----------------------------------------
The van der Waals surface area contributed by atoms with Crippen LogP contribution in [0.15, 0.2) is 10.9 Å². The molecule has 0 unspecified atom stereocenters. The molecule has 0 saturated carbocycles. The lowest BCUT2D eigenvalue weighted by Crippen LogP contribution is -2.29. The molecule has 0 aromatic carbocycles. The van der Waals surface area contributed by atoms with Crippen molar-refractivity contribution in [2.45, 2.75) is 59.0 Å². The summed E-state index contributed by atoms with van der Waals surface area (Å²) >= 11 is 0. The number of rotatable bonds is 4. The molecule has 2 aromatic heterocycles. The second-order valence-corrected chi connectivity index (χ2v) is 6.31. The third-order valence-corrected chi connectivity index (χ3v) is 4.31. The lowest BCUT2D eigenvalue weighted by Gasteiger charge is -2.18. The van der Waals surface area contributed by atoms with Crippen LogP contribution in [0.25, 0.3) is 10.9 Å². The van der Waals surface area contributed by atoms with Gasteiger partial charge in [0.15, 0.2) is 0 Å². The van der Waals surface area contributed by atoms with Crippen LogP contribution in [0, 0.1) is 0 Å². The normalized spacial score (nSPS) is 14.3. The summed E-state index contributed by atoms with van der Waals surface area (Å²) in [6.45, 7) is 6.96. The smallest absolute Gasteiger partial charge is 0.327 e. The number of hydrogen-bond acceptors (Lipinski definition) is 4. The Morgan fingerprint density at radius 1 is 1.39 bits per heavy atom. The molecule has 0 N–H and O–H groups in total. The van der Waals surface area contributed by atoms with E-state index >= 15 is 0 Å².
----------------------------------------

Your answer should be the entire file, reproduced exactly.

The van der Waals surface area contributed by atoms with Crippen LogP contribution in [0.15, 0.2) is 10.9 Å². The molecule has 0 unspecified atom stereocenters. The molecule has 0 saturated carbocycles. The lowest BCUT2D eigenvalue weighted by Crippen LogP contribution is -2.29. The molecule has 0 aromatic carbocycles. The van der Waals surface area contributed by atoms with Crippen molar-refractivity contribution in [2.45, 2.75) is 59.0 Å². The summed E-state index contributed by atoms with van der Waals surface area (Å²) >= 11 is 0. The number of rotatable bonds is 4. The molecule has 2 aromatic heterocycles. The second-order valence-corrected chi connectivity index (χ2v) is 6.31. The third-order valence-corrected chi connectivity index (χ3v) is 4.31. The lowest BCUT2D eigenvalue weighted by Gasteiger charge is -2.18. The van der Waals surface area contributed by atoms with Crippen LogP contribution in [0.25, 0.3) is 10.9 Å². The van der Waals surface area contributed by atoms with Gasteiger partial charge in [0.15, 0.2) is 0 Å². The van der Waals surface area contributed by atoms with Crippen LogP contribution in [0, 0.1) is 0 Å². The normalized spacial score (nSPS) is 14.3. The summed E-state index contributed by atoms with van der Waals surface area (Å²) in [6.45, 7) is 6.96. The smallest absolute Gasteiger partial charge is 0.327 e. The number of hydrogen-bond acceptors (Lipinski definition) is 4. The Morgan fingerprint density at radius 1 is 1.39 bits per heavy atom. The molecule has 0 N–H and O–H groups in total. The van der Waals surface area contributed by atoms with E-state index >= 15 is 0 Å².